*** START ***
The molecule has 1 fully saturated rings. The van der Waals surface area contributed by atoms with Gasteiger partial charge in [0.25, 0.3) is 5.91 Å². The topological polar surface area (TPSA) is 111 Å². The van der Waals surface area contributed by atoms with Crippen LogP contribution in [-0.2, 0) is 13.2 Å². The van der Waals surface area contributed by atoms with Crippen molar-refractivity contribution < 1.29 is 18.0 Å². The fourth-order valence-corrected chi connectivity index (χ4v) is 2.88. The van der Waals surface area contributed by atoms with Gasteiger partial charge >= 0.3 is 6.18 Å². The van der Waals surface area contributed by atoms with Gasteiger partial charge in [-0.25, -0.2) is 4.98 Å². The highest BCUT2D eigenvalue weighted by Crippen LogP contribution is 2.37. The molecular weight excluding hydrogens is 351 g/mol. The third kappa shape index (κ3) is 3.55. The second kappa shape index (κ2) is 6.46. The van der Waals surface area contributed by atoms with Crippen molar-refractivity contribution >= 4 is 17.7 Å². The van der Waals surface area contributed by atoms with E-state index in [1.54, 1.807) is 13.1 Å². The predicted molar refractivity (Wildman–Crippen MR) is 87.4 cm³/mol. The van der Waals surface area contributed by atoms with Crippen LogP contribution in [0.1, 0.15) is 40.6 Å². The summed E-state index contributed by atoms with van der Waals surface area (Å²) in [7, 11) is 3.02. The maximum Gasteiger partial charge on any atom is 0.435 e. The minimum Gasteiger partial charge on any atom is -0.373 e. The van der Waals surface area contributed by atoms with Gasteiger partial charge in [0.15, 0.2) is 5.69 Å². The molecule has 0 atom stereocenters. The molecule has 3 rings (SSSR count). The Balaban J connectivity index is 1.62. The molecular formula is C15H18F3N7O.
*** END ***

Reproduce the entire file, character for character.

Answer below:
The molecule has 1 fully saturated rings. The van der Waals surface area contributed by atoms with Gasteiger partial charge in [0.25, 0.3) is 5.91 Å². The topological polar surface area (TPSA) is 111 Å². The van der Waals surface area contributed by atoms with Crippen LogP contribution in [-0.2, 0) is 13.2 Å². The van der Waals surface area contributed by atoms with Crippen molar-refractivity contribution < 1.29 is 18.0 Å². The fourth-order valence-corrected chi connectivity index (χ4v) is 2.88. The van der Waals surface area contributed by atoms with Gasteiger partial charge >= 0.3 is 6.18 Å². The van der Waals surface area contributed by atoms with Gasteiger partial charge in [-0.25, -0.2) is 4.98 Å². The highest BCUT2D eigenvalue weighted by Crippen LogP contribution is 2.37. The molecular weight excluding hydrogens is 351 g/mol. The third kappa shape index (κ3) is 3.55. The second kappa shape index (κ2) is 6.46. The van der Waals surface area contributed by atoms with Crippen molar-refractivity contribution >= 4 is 17.7 Å². The van der Waals surface area contributed by atoms with E-state index in [1.54, 1.807) is 13.1 Å². The predicted molar refractivity (Wildman–Crippen MR) is 87.4 cm³/mol. The van der Waals surface area contributed by atoms with Crippen LogP contribution in [0.1, 0.15) is 40.6 Å². The summed E-state index contributed by atoms with van der Waals surface area (Å²) in [7, 11) is 3.02. The maximum Gasteiger partial charge on any atom is 0.435 e. The minimum Gasteiger partial charge on any atom is -0.373 e. The van der Waals surface area contributed by atoms with Gasteiger partial charge in [0.15, 0.2) is 5.69 Å². The molecule has 0 atom stereocenters. The molecule has 3 rings (SSSR count). The Balaban J connectivity index is 1.62. The molecular formula is C15H18F3N7O.